On 13 March 2024 the Goldner String Quartet will perform Carl Vine’s String Quartet No.5 at the Adelaide Festival, as part of their valedictory final concert season together after thirty years of activity.  The concert explores music from Australian composers championed by the quartet in the first decade of the new Millennium.

The ensemble premiered Vine’s 22-minute quartet in 2007 at the Huntington Estate Music Festival, where Vine served as Artistic Director from 2006-2019. Vine describes the piece as a ‘fantasia’. Cast in one movement with six distinct sections, it grows from an ethereal, dreamlike opening into a series of dramatic and vivid contrasts of mood and material. They will also perform the piece twice at the Melbourne Recital Centre on 31 October.

In 2012 the Goldner String Quartet recorded Vine’s string quartets for ABC Classics. They also gave the Australian premiere of Vine’s piano quintet Fantasia at the Huntington Festival in 2014 with Bernadette Harvey, and, at the same Festival, premiered a new version of his String Quintet (2010) with Florian Eggner in 2015.

A second concert at the Adelaide Festival on 15 March showcases works by Matthew Hindson and Peter Sculthorpe, this time focusing on music from the 2010s. The quartet previously turned to both composers for their (belated) 25th anniversary season celebrations, touring several of their pieces across Australia. Their Adelaide Festival performance concludes with Hindson’s Celebration (String Quartet No.5), which they premiered in 2017 at the Australian Festival of Chamber Music. Cast in one movement, the 10-minute work begins with tentative, plaintive melodic fragments for violin, cello, and viola in turn, before an energised Vivace section ensues, built on a march-like rhythmic motif. All hint of restraint is gone as the piece approaches its triumphant conclusion, growing ever more ecstatic.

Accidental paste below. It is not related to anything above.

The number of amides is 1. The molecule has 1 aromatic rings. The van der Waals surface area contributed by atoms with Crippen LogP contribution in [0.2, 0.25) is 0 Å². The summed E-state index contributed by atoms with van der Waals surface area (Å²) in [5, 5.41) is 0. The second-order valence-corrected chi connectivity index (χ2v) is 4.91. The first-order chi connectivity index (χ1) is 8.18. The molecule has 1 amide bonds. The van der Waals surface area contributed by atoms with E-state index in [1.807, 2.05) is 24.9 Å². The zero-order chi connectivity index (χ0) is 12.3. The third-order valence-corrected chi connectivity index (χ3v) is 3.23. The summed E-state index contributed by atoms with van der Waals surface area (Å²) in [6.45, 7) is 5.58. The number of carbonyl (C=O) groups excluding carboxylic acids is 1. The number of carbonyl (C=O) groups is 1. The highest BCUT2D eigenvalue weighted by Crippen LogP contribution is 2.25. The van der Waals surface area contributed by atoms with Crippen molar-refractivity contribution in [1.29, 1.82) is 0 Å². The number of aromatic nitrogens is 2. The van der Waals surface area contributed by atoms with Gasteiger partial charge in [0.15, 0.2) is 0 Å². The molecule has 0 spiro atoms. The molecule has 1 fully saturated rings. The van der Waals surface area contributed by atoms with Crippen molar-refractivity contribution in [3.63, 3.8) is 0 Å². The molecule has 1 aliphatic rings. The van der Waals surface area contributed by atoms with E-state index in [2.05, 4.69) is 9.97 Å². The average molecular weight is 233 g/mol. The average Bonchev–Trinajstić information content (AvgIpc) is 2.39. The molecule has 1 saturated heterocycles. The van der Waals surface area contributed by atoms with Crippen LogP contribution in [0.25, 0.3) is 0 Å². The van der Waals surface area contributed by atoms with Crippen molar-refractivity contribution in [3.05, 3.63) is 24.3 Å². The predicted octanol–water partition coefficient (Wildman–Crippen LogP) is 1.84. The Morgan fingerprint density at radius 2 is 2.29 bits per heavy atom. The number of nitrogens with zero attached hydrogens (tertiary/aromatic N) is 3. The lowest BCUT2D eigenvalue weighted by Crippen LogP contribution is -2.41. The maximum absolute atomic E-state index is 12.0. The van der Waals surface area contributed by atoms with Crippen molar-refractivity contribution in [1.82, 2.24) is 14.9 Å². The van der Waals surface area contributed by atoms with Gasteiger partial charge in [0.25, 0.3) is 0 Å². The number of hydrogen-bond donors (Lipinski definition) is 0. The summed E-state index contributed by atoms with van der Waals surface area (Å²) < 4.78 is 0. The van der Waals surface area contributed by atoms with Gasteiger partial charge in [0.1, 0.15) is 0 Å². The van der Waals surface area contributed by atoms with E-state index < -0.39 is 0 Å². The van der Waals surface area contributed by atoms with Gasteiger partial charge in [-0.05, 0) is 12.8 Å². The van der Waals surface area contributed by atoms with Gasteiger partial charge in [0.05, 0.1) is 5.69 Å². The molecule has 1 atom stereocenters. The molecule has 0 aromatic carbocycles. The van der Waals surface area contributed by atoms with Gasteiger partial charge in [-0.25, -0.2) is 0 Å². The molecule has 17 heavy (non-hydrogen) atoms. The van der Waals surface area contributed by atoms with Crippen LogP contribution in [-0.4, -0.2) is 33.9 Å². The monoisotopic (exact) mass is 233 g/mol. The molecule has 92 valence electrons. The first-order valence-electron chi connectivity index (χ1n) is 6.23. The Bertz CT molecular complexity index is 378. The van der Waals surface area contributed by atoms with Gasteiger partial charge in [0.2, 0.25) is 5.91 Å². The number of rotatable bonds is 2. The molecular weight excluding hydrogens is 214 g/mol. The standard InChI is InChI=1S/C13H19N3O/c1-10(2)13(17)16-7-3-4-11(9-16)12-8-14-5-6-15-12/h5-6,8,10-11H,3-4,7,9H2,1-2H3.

They also perform "A Land Singing" and "Postlude" from Sculthorpe’s String Quartet No.18 (2010), his final contribution to the genre and another work in Sculthorpe’s catalogue that expresses his anxieties about climate change. “A land singing”, the second movement of the 20-minute work, draws on the energetic Indigenous chant Windmill, juxtaposed with episodes derived from it that suggest didjeridu patterns (an instrument included in the version recorded by the Del Sol Quartet in 2014, played by Stephen Kent). “Postlude” concludes the Quartet with two statements of the bittersweet hymn tune O God, our help in ages past. Sung on national days of morning and regularly in Aboriginal communities, the hymn provides the comfort of hope for the future, tempering the work’s elegiac reflection on the state of the environment.

The Goldner Quartet have given over one hundred performances of Sculthorpe’s various quartets and chamber works and gave the first London performance of String Quartet No.18 at the in 2011 at the City of London Festival, broadcast on BBC Radio 3. They have recorded his complete quartets across three albums for Tall Poppies, as well as a DVD release for ABC Classics featuring Nos 6-8, 11, 12, 14, 15, and 18 as part of a documentary on the then 83-year-old composer.